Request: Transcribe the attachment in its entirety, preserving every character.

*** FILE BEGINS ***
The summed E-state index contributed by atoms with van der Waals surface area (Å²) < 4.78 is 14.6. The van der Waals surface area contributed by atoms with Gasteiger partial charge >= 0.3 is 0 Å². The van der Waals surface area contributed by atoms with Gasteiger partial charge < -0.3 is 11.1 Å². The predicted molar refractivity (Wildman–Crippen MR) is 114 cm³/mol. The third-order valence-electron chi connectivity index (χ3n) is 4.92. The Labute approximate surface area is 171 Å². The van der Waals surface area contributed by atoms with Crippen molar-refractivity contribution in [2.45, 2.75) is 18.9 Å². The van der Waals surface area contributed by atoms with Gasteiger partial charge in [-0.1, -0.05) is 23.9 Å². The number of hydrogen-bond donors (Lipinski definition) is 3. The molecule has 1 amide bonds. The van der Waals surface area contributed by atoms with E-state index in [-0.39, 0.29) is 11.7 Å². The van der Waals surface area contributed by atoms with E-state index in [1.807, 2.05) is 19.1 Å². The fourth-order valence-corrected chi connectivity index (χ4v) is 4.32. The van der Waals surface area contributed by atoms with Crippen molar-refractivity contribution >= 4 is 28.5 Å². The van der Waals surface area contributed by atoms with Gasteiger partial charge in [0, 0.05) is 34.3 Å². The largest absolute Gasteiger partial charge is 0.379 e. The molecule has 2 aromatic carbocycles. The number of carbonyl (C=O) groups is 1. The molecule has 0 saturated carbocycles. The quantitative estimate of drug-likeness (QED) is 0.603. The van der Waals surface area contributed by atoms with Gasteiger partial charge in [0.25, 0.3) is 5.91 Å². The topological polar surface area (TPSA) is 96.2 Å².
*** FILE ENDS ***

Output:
The summed E-state index contributed by atoms with van der Waals surface area (Å²) < 4.78 is 14.6. The van der Waals surface area contributed by atoms with Gasteiger partial charge >= 0.3 is 0 Å². The van der Waals surface area contributed by atoms with Gasteiger partial charge < -0.3 is 11.1 Å². The predicted molar refractivity (Wildman–Crippen MR) is 114 cm³/mol. The third-order valence-electron chi connectivity index (χ3n) is 4.92. The Labute approximate surface area is 171 Å². The van der Waals surface area contributed by atoms with Crippen molar-refractivity contribution in [2.45, 2.75) is 18.9 Å². The van der Waals surface area contributed by atoms with Gasteiger partial charge in [-0.1, -0.05) is 23.9 Å². The number of hydrogen-bond donors (Lipinski definition) is 3. The molecule has 1 amide bonds. The van der Waals surface area contributed by atoms with E-state index in [-0.39, 0.29) is 11.7 Å². The van der Waals surface area contributed by atoms with E-state index in [1.807, 2.05) is 19.1 Å². The fourth-order valence-corrected chi connectivity index (χ4v) is 4.32. The van der Waals surface area contributed by atoms with Crippen molar-refractivity contribution >= 4 is 28.5 Å². The van der Waals surface area contributed by atoms with Gasteiger partial charge in [0, 0.05) is 34.3 Å². The largest absolute Gasteiger partial charge is 0.379 e. The molecule has 2 aromatic carbocycles. The number of carbonyl (C=O) groups is 1. The molecule has 0 saturated carbocycles. The quantitative estimate of drug-likeness (QED) is 0.603. The van der Waals surface area contributed by atoms with Gasteiger partial charge in [0.25, 0.3) is 5.91 Å². The topological polar surface area (TPSA) is 96.2 Å².